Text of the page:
Managers take note: You can apply most of this thinking to how you speak to your team members!

3. What you do: Create an environment where their creativity can thrive

1. It’s okay to copy when you start out.

Tony Buzan used tell a story of kindergarten school teacher in an art class. The teacher asks the children to draw an aeroplane. They get going on their blank pages, but one child is uncertain. He’s not drawn an aeroplane before. He leans over to see what the boy next to him is drawing. The teacher notices and barks: “No copying!” Yet, how else do we learn than by copying? Imagine a baby says its first word: “Dada!” and we said: “No copying! Make up your own words!” Let your child copy to start out, but then encourage them to try a little iteration of their own. From there they can try another, and soon they will have the confidence to go off on their own creative tangent.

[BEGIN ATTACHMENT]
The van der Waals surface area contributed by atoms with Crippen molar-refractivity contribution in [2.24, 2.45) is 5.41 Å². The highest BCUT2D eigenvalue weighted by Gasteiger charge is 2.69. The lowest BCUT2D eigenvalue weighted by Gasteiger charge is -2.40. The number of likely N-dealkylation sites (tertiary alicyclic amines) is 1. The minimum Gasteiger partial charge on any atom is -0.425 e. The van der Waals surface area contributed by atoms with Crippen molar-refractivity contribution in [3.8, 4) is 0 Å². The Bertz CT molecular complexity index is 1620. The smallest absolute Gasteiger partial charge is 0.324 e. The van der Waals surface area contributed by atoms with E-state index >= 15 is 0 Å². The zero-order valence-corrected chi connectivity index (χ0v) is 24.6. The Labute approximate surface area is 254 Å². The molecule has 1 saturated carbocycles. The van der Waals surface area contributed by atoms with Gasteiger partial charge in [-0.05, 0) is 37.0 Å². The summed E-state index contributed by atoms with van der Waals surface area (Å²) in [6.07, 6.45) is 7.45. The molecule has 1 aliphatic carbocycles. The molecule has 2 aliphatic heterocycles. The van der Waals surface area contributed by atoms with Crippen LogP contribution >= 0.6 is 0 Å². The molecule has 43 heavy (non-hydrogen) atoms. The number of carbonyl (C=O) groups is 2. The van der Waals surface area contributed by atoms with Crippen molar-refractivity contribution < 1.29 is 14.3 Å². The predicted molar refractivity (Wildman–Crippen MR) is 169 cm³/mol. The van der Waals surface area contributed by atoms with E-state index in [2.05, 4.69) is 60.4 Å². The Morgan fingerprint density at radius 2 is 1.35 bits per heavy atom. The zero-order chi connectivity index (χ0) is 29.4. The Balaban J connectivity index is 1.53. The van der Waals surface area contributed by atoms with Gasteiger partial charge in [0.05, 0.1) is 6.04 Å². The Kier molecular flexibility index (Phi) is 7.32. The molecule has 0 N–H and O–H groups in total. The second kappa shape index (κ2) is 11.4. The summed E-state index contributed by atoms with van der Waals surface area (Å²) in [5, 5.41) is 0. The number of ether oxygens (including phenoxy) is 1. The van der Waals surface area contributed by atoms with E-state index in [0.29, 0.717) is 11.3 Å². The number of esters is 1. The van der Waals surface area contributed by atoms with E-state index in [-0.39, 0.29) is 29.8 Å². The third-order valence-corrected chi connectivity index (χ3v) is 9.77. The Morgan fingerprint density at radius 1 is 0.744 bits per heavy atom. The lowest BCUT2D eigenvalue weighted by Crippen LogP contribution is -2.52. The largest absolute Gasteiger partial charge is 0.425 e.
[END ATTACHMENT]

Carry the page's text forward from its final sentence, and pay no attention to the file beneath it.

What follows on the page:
Gabriella, as a pre-schooler, undaunted by a blank canvas

2. Imagine with your hands

Imagination is central to creativity, but you don’t only imagine with your mind. Your hands help too. When you get stuck in and start building or drawing or writing, your mind gets feedback that sparks more ideas and new thinking. This is why rough prototyping is such an important part of design thinking. If your child is stuck for ideas, give them some craft materials or LEGO bricks to tinker with and new ideas will emerge.

3. Give them lots of different materials to make stuff with